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Bear Grizzly Recurve Bow Review A Classic Bow Without Compromises .pdf

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Bear Grizzly Recurve Bow Review – A Classic Bow
Without Compromises
Ready Lifestyle Contributing Author

May 12, 2018

Bear Grizzly Recurve Bow Review
In archery circles, few names are better
known than Fred Bear and I like to think that
his real brainchild was the Grizzly which he
spent over a decade perfecting. The Bear
Grizzly Recurve Bow which is compact,
lightweight, and fast was a turning point for
Bear Archery. Made since the 1950s, the
Grizzly holds a special place in traditional
archery circles to this day and while it may not
be the Cadillac of bows, it is an upstanding example of what modern materials can do!

Bear Grizzly Recurve Bow



9.0 /10

9.0 /10

9.0 /10

7.0 /10

Great to shoot.
The feel and ergonomics match much more expensive bows.

Cannot attach bow accessories.
One piece construction makes it somewhat less desirable as a survival bow.
Requires some level of skill to shoot well.
Check the Price on Amazon

Who should be Interested in the Bear Grizzly?
In a market where bows go into the thousands of dollars, the Grizzly is still a fairly budget
option with very few compromises. It should appeal readily to those hunters, outdoorsmen, and
bow fanatics looking to get back to the simpler roots of archery rather than the mechanical
ugliness of compound bows.
For those just getting into archery, the Grizzly may seem a bit pricey, especially when adding in
the cost of arrows and the rest of the kit. But if your budget allows, the Grizzly is a beautiful

bow that functions well and will stand the test of time. The Grizzly in my collection was built in
1968 and I still shoot it today.
If you’re looking for a long-term survival bow for the homestead or bug out location then this is
the bow for you. This isn’t the bow for someone looking for a bow to toss in a bug out bag.

Starting with numbers, the Bear Grizzly is only 58” with an optimal draw length of 28.” For a
bow that short, I would not recommend a draw length greater than 28”. It is available in draw
weights from 30 to 60 pounds and gets decent performance from draw lengths down to about
25” with little loss of power.
The bow has a one-piece hard maple riser that has been stained a deep brownish red with
black fiberglass laminates. Weighing in at just over three pounds with fine shaping and
contouring, it is a comfortable bow. The Grizzly is bare bones with no attachment points which
gives it a clean, classic look.


One of the most notable features of the Bear Grizzly Recurve Bow is its one-piece fiberglass
back that will absolutely prevent peeling or delamination and last a lifetime or more! This is a
bow that you will pass down to your kids and with a little care, your grandkids.
A bow pulling 45lbs at 28” can launch arrows in excess 185fps which translates to a lot of
penetration if you are using the bow for hunting. Every big game animal in North America has
been brought down by this bow at some point in its 70-year history. Talk about tried and true!
The Grizzly is one piece so it eliminates any notable points of failure and is well shaped with a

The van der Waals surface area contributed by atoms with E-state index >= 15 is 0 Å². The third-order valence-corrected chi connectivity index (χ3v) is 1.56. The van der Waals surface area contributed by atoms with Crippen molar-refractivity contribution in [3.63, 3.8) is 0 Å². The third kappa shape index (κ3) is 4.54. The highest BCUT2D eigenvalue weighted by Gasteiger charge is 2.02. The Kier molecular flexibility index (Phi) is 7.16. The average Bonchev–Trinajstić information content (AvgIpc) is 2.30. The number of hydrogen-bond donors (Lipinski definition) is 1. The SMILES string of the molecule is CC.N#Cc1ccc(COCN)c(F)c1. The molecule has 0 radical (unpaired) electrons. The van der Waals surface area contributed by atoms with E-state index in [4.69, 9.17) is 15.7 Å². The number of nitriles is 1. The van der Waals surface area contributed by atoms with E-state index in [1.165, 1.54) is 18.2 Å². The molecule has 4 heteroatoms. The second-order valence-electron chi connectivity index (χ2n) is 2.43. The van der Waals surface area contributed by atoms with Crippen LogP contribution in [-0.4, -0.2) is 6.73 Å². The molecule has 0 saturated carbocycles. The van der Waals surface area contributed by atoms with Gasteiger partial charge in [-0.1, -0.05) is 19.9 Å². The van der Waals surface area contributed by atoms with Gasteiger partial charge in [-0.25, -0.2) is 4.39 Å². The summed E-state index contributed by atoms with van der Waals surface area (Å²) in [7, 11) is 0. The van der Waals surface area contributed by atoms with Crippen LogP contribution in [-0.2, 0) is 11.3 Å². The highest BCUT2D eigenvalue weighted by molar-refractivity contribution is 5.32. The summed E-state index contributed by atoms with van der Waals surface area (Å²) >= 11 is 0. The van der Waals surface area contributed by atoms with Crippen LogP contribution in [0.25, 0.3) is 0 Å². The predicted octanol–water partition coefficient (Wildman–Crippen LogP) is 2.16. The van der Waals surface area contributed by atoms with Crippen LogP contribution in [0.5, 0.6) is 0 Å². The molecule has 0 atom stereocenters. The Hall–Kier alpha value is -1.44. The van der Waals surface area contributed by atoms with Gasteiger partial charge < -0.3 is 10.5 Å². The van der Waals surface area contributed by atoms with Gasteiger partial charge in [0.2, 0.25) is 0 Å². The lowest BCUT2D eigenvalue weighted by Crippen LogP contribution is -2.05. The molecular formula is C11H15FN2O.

handle that settles nicely into the hand and keeps the bow secure throughout the draw and
shot. The dark coloration blends in well in the woodlands to prevent spooking animals during
the draw and looks good enough to show off at the target range.
Both the draw and release of the bow are smooth and consistent throughout. There is no hand
shock, just a pleasurable feedback as the arrow is launched.

The Grizzly isn’t exactly cheap at a price of $400.00. You do get a lot of bow for that price but
the cost may be a big setback if you are on a budget. First-time bow buyers may be hesitant to
make such an investment if they are unsure archery is something they want to pursue.
The shorter length and faster arrow speed can be an asset but it also makes the bow more
challenging to shoot well. It is a pretty unforgiving bow where each little mistake can throw you
off target. If this is your first bow, it may be frustrating trying to lock down proper form.

The lack of a takedown option limits how the bow can be stored and transported and the lack
of attachment points limit how the bow can be used. Additionally, this bow is designed to use a
Dacron string which has some stretch and could be a limiting factor if times get really tough.
The ergonomics are generally fine and the bow is fairly comfortable to shoot but I find the front
of the grip to be a little too square for my liking. The size is close to perfect but even with no
hand shock, the corners get annoying if you shoot repetitively.

The Bear Grizzly Recurve Bow is beautiful to look at with a styling that reminisces of traditional
archery’s prime. Though there are some slight issues, shooting is pleasurable. Though it
seems a lot of negatives against this bow, don’t be fooled into thinking it’s bad. This is one of
the best bows I have shot and one I will continue to love as long as I can draw the string.
If you are just getting into archery and want a bow that you can learn on and continue to use
throughout your life, this would be a great choice. It will do all you need to do from target
shooting to hunting and it will do it well as long as you take the time to learn. Be cautious that
this can be a gateway into the world of Bear Archery which can get pretty costly.
If you’re still unsure about which survival bow you should choose, read How to Choose the
Best Survival Bow to find out more.
Looking for more survival and prepping gear articles? You can find more on our gear page.
Was our Bear Grizzly Recurve Bow review helpful? Let us know in the comments below.


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